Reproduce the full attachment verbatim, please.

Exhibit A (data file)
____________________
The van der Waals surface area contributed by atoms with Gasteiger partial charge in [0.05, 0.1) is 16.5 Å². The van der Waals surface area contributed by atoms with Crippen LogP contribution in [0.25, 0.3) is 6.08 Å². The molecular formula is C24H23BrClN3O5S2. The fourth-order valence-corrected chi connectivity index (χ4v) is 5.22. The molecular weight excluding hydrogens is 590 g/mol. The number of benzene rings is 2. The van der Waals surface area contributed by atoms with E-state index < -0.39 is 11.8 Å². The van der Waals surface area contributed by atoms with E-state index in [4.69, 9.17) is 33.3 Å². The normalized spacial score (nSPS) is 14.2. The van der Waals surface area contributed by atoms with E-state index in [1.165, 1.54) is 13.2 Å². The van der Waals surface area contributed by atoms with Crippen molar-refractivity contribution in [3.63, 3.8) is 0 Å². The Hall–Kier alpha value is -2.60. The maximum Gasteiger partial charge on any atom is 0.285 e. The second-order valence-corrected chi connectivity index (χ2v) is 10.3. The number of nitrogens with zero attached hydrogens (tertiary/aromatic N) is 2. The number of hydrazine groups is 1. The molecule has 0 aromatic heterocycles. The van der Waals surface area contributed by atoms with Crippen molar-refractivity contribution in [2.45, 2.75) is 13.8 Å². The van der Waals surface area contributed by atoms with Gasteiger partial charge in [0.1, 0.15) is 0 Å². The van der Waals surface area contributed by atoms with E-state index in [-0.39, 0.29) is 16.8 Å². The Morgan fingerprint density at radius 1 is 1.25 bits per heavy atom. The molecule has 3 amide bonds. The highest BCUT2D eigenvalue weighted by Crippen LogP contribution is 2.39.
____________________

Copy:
The van der Waals surface area contributed by atoms with Gasteiger partial charge in [0.05, 0.1) is 16.5 Å². The van der Waals surface area contributed by atoms with Crippen LogP contribution in [0.25, 0.3) is 6.08 Å². The molecular formula is C24H23BrClN3O5S2. The fourth-order valence-corrected chi connectivity index (χ4v) is 5.22. The molecular weight excluding hydrogens is 590 g/mol. The number of benzene rings is 2. The van der Waals surface area contributed by atoms with E-state index < -0.39 is 11.8 Å². The van der Waals surface area contributed by atoms with E-state index in [4.69, 9.17) is 33.3 Å². The normalized spacial score (nSPS) is 14.2. The van der Waals surface area contributed by atoms with E-state index in [1.165, 1.54) is 13.2 Å². The van der Waals surface area contributed by atoms with Crippen molar-refractivity contribution in [3.63, 3.8) is 0 Å². The Hall–Kier alpha value is -2.60. The maximum Gasteiger partial charge on any atom is 0.285 e. The second-order valence-corrected chi connectivity index (χ2v) is 10.3. The number of nitrogens with zero attached hydrogens (tertiary/aromatic N) is 2. The number of hydrazine groups is 1. The molecule has 0 aromatic heterocycles. The van der Waals surface area contributed by atoms with Crippen molar-refractivity contribution in [2.45, 2.75) is 13.8 Å². The van der Waals surface area contributed by atoms with Gasteiger partial charge in [0.1, 0.15) is 0 Å². The van der Waals surface area contributed by atoms with E-state index in [-0.39, 0.29) is 16.8 Å². The Morgan fingerprint density at radius 1 is 1.25 bits per heavy atom. The molecule has 3 amide bonds. The highest BCUT2D eigenvalue weighted by Crippen LogP contribution is 2.39.